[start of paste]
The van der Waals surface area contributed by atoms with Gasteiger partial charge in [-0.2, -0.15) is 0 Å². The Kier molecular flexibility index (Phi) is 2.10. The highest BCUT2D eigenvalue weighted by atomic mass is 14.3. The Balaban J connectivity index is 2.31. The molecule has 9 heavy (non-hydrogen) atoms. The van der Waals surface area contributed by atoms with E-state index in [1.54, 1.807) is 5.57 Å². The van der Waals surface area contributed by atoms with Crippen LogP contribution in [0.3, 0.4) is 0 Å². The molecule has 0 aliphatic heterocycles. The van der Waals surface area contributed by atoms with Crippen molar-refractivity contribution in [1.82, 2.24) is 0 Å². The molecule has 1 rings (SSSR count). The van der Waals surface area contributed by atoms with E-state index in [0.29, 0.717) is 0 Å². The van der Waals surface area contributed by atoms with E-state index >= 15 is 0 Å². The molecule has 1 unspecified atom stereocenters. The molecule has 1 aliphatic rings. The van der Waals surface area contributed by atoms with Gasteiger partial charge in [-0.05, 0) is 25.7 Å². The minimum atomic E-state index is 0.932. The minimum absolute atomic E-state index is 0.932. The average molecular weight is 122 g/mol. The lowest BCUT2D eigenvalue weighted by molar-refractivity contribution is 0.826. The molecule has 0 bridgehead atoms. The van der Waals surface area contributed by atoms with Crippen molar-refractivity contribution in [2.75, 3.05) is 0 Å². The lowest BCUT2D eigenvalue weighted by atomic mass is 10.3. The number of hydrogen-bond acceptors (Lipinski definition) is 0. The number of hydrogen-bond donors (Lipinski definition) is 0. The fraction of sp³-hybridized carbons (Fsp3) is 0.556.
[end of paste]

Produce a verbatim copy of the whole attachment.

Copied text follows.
The van der Waals surface area contributed by atoms with Gasteiger partial charge in [-0.2, -0.15) is 0 Å². The Kier molecular flexibility index (Phi) is 2.10. The highest BCUT2D eigenvalue weighted by atomic mass is 14.3. The Balaban J connectivity index is 2.31. The molecule has 9 heavy (non-hydrogen) atoms. The van der Waals surface area contributed by atoms with E-state index in [1.54, 1.807) is 5.57 Å². The van der Waals surface area contributed by atoms with Crippen LogP contribution in [0.3, 0.4) is 0 Å². The molecule has 0 aliphatic heterocycles. The van der Waals surface area contributed by atoms with Crippen molar-refractivity contribution in [1.82, 2.24) is 0 Å². The molecule has 1 rings (SSSR count). The van der Waals surface area contributed by atoms with E-state index in [0.29, 0.717) is 0 Å². The van der Waals surface area contributed by atoms with E-state index >= 15 is 0 Å². The molecule has 1 unspecified atom stereocenters. The molecule has 1 aliphatic rings. The van der Waals surface area contributed by atoms with Gasteiger partial charge in [-0.05, 0) is 25.7 Å². The minimum atomic E-state index is 0.932. The minimum absolute atomic E-state index is 0.932. The average molecular weight is 122 g/mol. The lowest BCUT2D eigenvalue weighted by molar-refractivity contribution is 0.826. The molecule has 0 bridgehead atoms. The van der Waals surface area contributed by atoms with Crippen molar-refractivity contribution in [2.75, 3.05) is 0 Å². The lowest BCUT2D eigenvalue weighted by atomic mass is 10.3. The number of hydrogen-bond acceptors (Lipinski definition) is 0. The number of hydrogen-bond donors (Lipinski definition) is 0. The fraction of sp³-hybridized carbons (Fsp3) is 0.556.